Ibn Mesud, an I8-year-old Syrian interviewed in Turkey, also recalls the ISIS leaders positively at first: “When they first came and talked about Islam, they were pretending that they were good. They took the young men to the camps. They told us that these people had robbed the country and don’t apply Allah’s laws. [They told us,] ‘We want you to join us to establish Allah’s laws, that the Islamic State is following the true Islam and when you go to join us in battle, if you die, you will go to Paradise.’ They talked about jihad, honor, what the Prophet said, may peace be upon him, that it is an obligation of Muslims to join jihad and things like that.”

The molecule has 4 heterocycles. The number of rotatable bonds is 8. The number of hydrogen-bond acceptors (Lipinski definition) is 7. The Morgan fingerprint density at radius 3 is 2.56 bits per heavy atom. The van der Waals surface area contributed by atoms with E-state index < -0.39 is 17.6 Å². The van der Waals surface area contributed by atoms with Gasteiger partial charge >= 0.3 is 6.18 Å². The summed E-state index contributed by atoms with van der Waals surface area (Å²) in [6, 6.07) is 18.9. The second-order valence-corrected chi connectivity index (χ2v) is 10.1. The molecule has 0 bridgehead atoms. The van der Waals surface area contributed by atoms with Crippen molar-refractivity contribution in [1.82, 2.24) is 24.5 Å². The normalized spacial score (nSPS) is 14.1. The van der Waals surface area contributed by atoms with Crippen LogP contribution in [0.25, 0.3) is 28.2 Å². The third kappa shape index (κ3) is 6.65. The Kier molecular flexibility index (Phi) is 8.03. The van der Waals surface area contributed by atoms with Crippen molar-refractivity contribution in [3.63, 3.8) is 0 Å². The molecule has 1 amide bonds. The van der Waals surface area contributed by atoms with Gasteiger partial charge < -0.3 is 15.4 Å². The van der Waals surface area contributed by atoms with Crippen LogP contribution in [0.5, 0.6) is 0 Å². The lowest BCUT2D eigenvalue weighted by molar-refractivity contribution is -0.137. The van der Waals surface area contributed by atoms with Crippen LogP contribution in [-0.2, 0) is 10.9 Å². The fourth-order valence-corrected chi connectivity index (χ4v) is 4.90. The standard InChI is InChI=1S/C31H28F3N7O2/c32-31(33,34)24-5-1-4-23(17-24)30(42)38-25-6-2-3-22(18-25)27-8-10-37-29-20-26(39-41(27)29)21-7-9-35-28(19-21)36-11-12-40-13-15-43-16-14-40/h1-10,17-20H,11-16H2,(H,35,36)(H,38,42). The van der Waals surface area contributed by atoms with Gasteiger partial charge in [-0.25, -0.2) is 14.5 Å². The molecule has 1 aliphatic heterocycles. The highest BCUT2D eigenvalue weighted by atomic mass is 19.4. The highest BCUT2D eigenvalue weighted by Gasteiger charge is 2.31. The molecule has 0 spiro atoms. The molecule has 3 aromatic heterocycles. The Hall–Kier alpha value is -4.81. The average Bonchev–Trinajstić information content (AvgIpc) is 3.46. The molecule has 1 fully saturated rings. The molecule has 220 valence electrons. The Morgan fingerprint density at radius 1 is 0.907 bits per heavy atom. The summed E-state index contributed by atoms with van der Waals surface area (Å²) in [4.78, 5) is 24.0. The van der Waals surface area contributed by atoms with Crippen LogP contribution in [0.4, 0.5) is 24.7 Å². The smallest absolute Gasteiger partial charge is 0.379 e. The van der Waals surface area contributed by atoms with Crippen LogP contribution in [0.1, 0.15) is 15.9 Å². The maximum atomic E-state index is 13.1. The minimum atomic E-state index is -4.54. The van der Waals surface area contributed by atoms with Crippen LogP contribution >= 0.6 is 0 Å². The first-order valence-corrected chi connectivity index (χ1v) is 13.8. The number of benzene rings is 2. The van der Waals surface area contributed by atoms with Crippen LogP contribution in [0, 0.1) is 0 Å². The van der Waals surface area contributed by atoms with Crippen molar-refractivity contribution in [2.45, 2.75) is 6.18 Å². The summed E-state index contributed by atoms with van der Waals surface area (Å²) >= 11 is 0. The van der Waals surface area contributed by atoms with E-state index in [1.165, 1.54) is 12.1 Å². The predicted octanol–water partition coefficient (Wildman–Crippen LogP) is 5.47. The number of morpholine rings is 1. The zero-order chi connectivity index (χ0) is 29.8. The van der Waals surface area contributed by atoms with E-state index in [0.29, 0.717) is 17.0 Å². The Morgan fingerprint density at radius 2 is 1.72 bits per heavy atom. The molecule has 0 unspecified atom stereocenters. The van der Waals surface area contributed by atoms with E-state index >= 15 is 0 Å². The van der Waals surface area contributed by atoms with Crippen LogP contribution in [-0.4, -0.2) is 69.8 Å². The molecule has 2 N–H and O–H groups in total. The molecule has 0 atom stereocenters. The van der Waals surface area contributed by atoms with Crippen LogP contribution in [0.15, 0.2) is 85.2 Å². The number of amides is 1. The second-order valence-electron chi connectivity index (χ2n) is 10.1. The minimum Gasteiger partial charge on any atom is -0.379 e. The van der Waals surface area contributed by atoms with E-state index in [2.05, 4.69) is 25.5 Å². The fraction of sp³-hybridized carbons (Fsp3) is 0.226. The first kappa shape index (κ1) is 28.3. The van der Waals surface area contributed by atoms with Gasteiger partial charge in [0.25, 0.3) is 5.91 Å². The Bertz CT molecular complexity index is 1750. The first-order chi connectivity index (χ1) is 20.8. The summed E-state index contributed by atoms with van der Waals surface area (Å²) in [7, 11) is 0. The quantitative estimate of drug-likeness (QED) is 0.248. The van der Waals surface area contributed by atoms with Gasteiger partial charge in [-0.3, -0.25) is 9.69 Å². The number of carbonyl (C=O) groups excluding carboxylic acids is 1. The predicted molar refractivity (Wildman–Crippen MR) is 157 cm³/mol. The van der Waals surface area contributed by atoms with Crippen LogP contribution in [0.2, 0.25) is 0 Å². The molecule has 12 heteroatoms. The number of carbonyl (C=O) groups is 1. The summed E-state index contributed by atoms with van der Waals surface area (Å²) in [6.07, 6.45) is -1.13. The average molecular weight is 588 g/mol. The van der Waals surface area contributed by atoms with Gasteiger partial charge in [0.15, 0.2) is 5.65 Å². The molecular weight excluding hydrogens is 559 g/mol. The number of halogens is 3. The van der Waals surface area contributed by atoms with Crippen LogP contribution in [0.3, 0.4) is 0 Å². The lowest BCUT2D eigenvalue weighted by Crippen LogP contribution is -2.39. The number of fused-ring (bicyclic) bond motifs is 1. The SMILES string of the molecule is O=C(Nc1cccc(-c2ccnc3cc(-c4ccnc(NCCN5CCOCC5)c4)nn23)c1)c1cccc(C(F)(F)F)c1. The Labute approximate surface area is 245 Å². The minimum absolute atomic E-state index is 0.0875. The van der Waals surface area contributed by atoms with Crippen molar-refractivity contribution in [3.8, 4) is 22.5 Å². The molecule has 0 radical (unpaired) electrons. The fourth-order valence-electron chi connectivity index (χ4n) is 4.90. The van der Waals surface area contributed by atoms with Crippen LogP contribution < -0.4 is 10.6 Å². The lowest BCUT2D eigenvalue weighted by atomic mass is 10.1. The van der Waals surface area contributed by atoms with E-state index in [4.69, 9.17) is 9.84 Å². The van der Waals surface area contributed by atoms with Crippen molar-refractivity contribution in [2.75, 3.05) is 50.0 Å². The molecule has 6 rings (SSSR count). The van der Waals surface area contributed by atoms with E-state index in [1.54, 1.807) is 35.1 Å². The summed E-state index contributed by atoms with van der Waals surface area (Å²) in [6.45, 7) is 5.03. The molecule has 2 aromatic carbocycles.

His ISIS trainers tried to persuade the youth to take suicide missions, saying, “This will make you closer to paradise. This is a real opportunity.” Ibn Mesud had another view, however. “I thought that those who were immigrants, those who came from Egypt, for instance, should be the ‘martyrs,’ not us, the natives.” He remembers telling the ISIS leaders he had to care for his handicapped father, but they argued back, “‘We will take care of your family if you go [as a suicide bomber]. You won’t feel anything.’ He showed me an envelope and said, ‘You drink this stuff and then you won’t feel anything.’” Ibn Mesud noticed that when he showed doubts and the possibility of defecting from ISIS that they became negative toward him. “After I told them that I didn’t want to go on a ‘martyrdom’ mission, I felt that things really changed, that they were not treating me the same as when I first arrived.” Taking leave at home, he discussed ISIS’s pushing him toward suicide terrorism with his father and together they decided he should defect from ISIS and escape into Turkey.